Severe Weather Tips to Protect Property from Further Damage
Nationwide Mutual Insurance Co., the country's seventh-largest property and casualty insurance company, strongly encourages customers to listen to the advice of local authorities and avoid flooded or treacherous areas.
If the homeowner has access to the home, the first 24 to 48 hours are crucial in preventing additional damage, according to Ken Enscoe, Nationwide's director of catastrophe claims operations.
If the homeowner has access to the home, they are encouraged to safely make temporary repairs to prevent further interior damage or loss.
While damage incurred by property owners will be unique to a particular property and will vary depending on the individual circumstances, here are some suggestions that may assist policyholders, who are able to access their property safely, in protecting their property:
- Be safe! Make sure your electric source adjacent to the damaged area is disconnected.
- Holes in roofs and broken windows should be covered with plastic or plywood and the property should be secured to prevent theft or vandalism.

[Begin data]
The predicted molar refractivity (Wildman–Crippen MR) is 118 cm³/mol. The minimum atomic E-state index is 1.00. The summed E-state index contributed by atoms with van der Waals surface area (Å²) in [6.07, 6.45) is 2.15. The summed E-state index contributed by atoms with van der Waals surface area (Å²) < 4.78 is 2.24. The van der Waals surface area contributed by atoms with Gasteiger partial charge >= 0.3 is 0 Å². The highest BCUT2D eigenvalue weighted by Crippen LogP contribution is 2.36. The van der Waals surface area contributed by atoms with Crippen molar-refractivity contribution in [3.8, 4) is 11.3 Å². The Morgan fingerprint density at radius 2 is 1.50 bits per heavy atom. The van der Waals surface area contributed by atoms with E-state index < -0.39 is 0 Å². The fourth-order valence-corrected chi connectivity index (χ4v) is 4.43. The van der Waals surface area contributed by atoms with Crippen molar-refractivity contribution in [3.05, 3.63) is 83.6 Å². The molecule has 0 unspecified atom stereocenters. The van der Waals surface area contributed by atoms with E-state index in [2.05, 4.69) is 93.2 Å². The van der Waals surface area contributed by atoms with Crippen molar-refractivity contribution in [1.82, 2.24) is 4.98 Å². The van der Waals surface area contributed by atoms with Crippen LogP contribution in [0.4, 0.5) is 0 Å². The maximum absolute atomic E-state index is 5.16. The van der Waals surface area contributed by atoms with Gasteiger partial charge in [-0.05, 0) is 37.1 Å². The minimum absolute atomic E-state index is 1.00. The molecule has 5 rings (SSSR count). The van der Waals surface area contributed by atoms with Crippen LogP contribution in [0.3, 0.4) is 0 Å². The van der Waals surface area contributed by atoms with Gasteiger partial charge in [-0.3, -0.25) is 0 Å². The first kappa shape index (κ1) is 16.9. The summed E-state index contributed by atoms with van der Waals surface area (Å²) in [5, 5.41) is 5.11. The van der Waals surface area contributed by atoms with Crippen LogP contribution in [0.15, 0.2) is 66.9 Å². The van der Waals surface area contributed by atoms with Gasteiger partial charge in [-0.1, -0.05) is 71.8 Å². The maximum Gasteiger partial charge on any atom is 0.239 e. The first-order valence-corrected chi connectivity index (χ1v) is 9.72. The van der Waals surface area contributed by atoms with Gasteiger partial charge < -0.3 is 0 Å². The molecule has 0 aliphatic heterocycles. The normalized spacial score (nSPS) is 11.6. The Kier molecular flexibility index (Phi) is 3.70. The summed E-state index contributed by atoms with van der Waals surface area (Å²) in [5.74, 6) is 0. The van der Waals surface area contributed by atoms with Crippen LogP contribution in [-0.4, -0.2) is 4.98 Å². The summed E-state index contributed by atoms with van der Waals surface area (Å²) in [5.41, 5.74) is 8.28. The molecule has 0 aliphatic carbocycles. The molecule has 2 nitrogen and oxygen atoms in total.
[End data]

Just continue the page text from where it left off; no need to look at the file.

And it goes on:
- If water is flowing into the home, shut off the water supply.
- Only use an appliance designed to remove standing water, such as a wet/dry vacuum.
- To prevent the growth of bacteria and mildew, immediately place all moist content materials in a dry location.
- Separate content items, such as upholstery, fabrics or other colored items to prevent color bleeding. Blot or wipe wood furniture to remove excess moisture.
- If content items are too heavy to remove, place aluminum foil or wood blocks between furniture legs and carpeting. Open furniture doors and drawers to expedite drying.
- Place large buckets or pans underneath sagging ceilings. If possible, punch small holes in sagging ceilings to relieve trapped water.
- Use fans to circulate air and assist with drying after removing standing water and establishing it is safe to reconnect electricity. In the summer months, use an air conditioner and dehumidifier if available. Keep thermostat set at or below 70 degrees—increasing the thermostat could promote growth of bacteria and mildew.
- Retain damaged items to allow for proper evaluation.
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